Jeroen Plink, the CEO of Clifford Chance Applied Solutions (CCAS), the tech group of the global law firm, has left to explore new projects. In this in-depth interview, Plink talks to Artificial Lawyer about what he achieved there, why he’s chosen to leave, and what may be next, (see below).
He joined CCAS soon after its launch in 2018 and has been instrumental in its growth and the multiple tools it has developed. Before joining Clifford Chance he held a senior role at Practical Law Company (PLC), (which is part of Thomson Reuters), and co-founded due diligence business Legistics, which was later sold to PLC. He has also been an active investor in start-ups. He is also a Board member of legal research company, Casetext. And, from 2015 to 2017 was a Board member for Kira Systems.
In the short-term, partner Bas Boris Visser, who is heavily involved in innovation projects, will take on the CCAS management role. Visser commented: ‘Under Jeroen’s leadership CCAS has grown quickly and successfully in a way we could never have achieved within our core business. Going from a standing start to five products in just two years and establishing whole new ways of working and delivering our expertise to clients, we have laid strong foundations for delivering our expertise digitally and at scale.
‘I would like to personally thank him for everything he has brought to the business, and wish him every success with his next one.’
CCAS has developed a series of firm-made products for its global client base. Several of these are ‘expert system’-type solutions and they have also built a document creation system:
- CC Dr@ft – offers an automated document assembly system, with solution design, implementation and maintenance services.
- Cross-Border Publisher: Banking Confidentiality – A digital solution for in-house legal, compliance and data protection teams.
- SMCR Manager – An interactive tool to assist with the implementation of the Senior Managers and Certification Regime.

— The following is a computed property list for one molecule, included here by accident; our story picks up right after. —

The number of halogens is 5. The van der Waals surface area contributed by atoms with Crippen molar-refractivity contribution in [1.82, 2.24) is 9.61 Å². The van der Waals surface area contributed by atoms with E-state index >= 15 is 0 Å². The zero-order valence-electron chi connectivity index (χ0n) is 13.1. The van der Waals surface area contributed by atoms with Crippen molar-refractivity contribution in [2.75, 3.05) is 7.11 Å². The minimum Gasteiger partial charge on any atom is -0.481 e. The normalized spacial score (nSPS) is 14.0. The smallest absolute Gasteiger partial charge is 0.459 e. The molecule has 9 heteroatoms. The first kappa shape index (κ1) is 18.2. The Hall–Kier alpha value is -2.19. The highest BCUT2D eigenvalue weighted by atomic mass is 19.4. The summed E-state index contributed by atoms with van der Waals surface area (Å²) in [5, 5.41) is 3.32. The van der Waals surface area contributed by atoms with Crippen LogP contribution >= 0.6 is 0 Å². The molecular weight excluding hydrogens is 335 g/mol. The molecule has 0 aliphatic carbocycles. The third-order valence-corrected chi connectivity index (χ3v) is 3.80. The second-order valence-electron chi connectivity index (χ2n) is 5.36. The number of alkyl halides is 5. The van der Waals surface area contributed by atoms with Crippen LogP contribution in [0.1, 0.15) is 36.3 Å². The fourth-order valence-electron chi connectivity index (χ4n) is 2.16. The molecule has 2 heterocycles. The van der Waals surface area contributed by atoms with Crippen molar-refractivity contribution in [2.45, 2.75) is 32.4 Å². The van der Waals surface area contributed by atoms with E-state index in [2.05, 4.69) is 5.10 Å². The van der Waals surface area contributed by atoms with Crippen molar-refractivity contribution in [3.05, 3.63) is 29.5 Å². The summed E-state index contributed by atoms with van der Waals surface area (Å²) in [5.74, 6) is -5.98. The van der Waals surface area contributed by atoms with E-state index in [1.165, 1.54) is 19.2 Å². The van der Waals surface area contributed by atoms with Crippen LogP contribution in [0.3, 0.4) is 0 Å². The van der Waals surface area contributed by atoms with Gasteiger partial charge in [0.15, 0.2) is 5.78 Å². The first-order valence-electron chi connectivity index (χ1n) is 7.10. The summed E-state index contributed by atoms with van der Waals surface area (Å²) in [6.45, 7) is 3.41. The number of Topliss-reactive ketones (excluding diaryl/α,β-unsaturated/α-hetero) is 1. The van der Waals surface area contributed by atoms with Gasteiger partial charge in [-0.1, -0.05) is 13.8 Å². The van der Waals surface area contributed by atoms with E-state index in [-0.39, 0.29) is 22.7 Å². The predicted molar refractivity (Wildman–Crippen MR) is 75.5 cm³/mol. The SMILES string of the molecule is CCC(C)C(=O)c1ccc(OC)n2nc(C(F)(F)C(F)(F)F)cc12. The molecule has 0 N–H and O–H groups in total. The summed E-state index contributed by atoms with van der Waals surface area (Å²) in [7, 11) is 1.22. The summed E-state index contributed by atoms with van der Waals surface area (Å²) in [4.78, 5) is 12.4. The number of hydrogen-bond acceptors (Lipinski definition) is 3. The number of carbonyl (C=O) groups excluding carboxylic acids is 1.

Artificial Lawyer Interview with Jeroen Plink:
– First, what will you be doing next?
I have not yet made up my mind as to the next concrete step. The first thing I will do is spend a month making the right choices for my portfolio of activities: I am most likely going to restart my consulting activities, such as consult to private equity and VC firms on legal tech, law firms and in-house departments on innovation and various companies on go to market strategies.
Secondly, I have an interest in academia. Many law schools around the world have started innovation or legal tech programmes, while others are still early on their innovation path. Having spoken to quite a few universities over the last few years, I know I have a role to play to help educate the next generation of lawyers and business professionals.
On a more permanent basis, I am interested in working on the access to justice gap, (according to Professor Gillian Hadfield there are 600 million unsolved legal problems in the US whilst at the same time there are many lawyers who are barely making ends meet. I am convinced there is a way to make demand and supply meet better), or on the gap between providers of solutions in the legal space and the buyers, (buyers of solutions find it hard to understand what solutions are out there and vendors find it hard to get the right eyeballs).
Finally, I’d love to continue to fill my calendar with more speaking engagements and fulfil my long standing promise to my publisher to finish my book on innovation. There are a lot of exciting opportunities.
– Why move now?
CCAS is established as a successful entity with a terrific team. The stage of a company I enjoy most as an operator is the inception phase, (building the core team, products and processes up to the point where it is stable and ready for the next phase).